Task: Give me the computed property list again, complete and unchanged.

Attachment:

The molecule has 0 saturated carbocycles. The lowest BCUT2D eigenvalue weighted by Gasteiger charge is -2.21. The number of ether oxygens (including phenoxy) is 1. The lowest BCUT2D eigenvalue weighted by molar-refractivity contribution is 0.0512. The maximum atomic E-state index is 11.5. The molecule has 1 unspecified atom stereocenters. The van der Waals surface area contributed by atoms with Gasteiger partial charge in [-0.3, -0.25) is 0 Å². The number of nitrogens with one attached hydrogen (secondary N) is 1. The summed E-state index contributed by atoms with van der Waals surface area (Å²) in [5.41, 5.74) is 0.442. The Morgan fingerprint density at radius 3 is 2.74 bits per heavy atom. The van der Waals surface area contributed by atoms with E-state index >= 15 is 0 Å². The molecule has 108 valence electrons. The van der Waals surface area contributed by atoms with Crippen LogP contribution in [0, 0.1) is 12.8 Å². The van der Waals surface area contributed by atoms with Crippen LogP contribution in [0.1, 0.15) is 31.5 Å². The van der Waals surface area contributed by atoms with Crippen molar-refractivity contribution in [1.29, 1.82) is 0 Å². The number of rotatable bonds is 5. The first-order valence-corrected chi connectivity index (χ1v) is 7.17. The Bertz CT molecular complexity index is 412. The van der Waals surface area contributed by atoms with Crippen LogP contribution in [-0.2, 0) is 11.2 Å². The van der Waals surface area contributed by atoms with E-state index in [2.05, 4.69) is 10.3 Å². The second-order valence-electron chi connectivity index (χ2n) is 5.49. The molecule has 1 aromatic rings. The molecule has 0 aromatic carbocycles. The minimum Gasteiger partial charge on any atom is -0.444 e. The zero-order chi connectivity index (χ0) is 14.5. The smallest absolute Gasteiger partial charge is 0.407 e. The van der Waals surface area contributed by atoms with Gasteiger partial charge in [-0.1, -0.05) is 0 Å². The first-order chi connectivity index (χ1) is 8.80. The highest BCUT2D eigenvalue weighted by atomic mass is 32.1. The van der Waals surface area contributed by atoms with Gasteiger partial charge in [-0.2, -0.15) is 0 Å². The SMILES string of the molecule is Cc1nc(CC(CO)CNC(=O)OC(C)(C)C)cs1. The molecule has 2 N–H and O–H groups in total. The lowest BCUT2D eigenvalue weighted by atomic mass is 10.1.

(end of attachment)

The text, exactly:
The molecule has 0 saturated carbocycles. The lowest BCUT2D eigenvalue weighted by Gasteiger charge is -2.21. The number of ether oxygens (including phenoxy) is 1. The lowest BCUT2D eigenvalue weighted by molar-refractivity contribution is 0.0512. The maximum atomic E-state index is 11.5. The molecule has 1 unspecified atom stereocenters. The van der Waals surface area contributed by atoms with Gasteiger partial charge in [-0.3, -0.25) is 0 Å². The number of nitrogens with one attached hydrogen (secondary N) is 1. The summed E-state index contributed by atoms with van der Waals surface area (Å²) in [5.41, 5.74) is 0.442. The Morgan fingerprint density at radius 3 is 2.74 bits per heavy atom. The van der Waals surface area contributed by atoms with E-state index >= 15 is 0 Å². The molecule has 108 valence electrons. The van der Waals surface area contributed by atoms with Crippen LogP contribution in [0, 0.1) is 12.8 Å². The van der Waals surface area contributed by atoms with Crippen LogP contribution in [0.1, 0.15) is 31.5 Å². The van der Waals surface area contributed by atoms with Crippen molar-refractivity contribution in [1.29, 1.82) is 0 Å². The number of rotatable bonds is 5. The first-order valence-corrected chi connectivity index (χ1v) is 7.17. The Bertz CT molecular complexity index is 412. The van der Waals surface area contributed by atoms with Crippen LogP contribution in [-0.2, 0) is 11.2 Å². The van der Waals surface area contributed by atoms with E-state index in [2.05, 4.69) is 10.3 Å². The second-order valence-electron chi connectivity index (χ2n) is 5.49. The molecule has 1 aromatic rings. The molecule has 0 aromatic carbocycles. The minimum Gasteiger partial charge on any atom is -0.444 e. The zero-order chi connectivity index (χ0) is 14.5. The smallest absolute Gasteiger partial charge is 0.407 e. The van der Waals surface area contributed by atoms with Gasteiger partial charge in [-0.1, -0.05) is 0 Å². The first-order chi connectivity index (χ1) is 8.80. The highest BCUT2D eigenvalue weighted by atomic mass is 32.1. The van der Waals surface area contributed by atoms with Gasteiger partial charge in [-0.2, -0.15) is 0 Å². The SMILES string of the molecule is Cc1nc(CC(CO)CNC(=O)OC(C)(C)C)cs1. The molecule has 2 N–H and O–H groups in total. The lowest BCUT2D eigenvalue weighted by atomic mass is 10.1.